Re. mpz_probab_prime_p() failures

Alan McFarlane alan.mcfarlane at
Mon Dec 5 02:38:00 CET 2005

Thanks for the link, ideal...

In respect of your comments, I'm actually looking for odd composites and as
such mpz_probab_prime_p returning a 1 could be potentially damaging to the
final outcome.

The algorithm I use, unfortunately tests *every* odd composite and I know of
no way to improve the algorithm - even having read all current texts in the
field. Whilst I've currently been able to test numbers up to 32 bits, my aim
is to hit the 64-bit mark, a slow process, but one I feel will be worthwhile
for my research.


for n = 3 to 2^64 - 1 step 3
    if mpz_probab_prime_p(n, 5) = 0 // misses occasional composites!!!
    end if


Changing the second line to

    if mpz_probab_prime_p(n, 5) <> 2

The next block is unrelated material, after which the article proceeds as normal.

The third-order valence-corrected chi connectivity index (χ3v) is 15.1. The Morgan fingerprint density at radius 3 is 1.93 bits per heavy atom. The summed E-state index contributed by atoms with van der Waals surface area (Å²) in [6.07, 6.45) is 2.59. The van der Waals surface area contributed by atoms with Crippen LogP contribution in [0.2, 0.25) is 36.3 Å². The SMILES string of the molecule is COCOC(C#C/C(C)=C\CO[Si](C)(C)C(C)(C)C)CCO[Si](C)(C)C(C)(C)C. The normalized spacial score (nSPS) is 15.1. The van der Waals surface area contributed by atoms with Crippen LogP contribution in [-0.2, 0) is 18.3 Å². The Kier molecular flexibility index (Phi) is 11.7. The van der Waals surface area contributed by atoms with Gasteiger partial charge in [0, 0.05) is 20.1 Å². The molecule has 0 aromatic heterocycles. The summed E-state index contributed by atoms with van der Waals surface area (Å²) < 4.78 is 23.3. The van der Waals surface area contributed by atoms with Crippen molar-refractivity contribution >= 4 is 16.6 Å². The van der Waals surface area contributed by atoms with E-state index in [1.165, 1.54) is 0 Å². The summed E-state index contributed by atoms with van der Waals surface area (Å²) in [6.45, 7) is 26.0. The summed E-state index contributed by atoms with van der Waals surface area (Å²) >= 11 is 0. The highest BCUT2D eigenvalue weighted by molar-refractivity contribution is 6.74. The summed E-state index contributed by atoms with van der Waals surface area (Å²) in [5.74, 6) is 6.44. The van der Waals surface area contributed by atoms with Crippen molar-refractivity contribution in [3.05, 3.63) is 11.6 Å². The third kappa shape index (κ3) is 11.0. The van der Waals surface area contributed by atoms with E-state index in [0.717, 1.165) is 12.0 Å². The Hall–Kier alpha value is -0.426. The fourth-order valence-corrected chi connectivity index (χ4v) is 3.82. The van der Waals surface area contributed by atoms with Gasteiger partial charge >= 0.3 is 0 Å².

would mean testing lots of prime numbers, slowing down the whole process
dramatically. Also, changing the iteration count slows the process down
however that is something I may be able to do armed with the information
from Mr. Nicely's site.

If I'm right in reading Mr. Nicely's site correctly, there are a range of
numbers, some rather small, which mpz_probab_prime_p thinks are probably
prime, when they are in fact composite. I agree that this may not cause a
problem with those individuals interested in searching for primes, however
in my case, it would case a severe problem.

As to the machines in question, I run the algorithm on 3 custom built 64-bit
systems, with (darned expensive, but worth every penny) exceptionally high
quality memory, and perform a double check on a third machine (which runs a
totally different operating system). I've also been able to verify my
run against a 3rd party who performed an equivalent test a few years back,
but did not continue his research.
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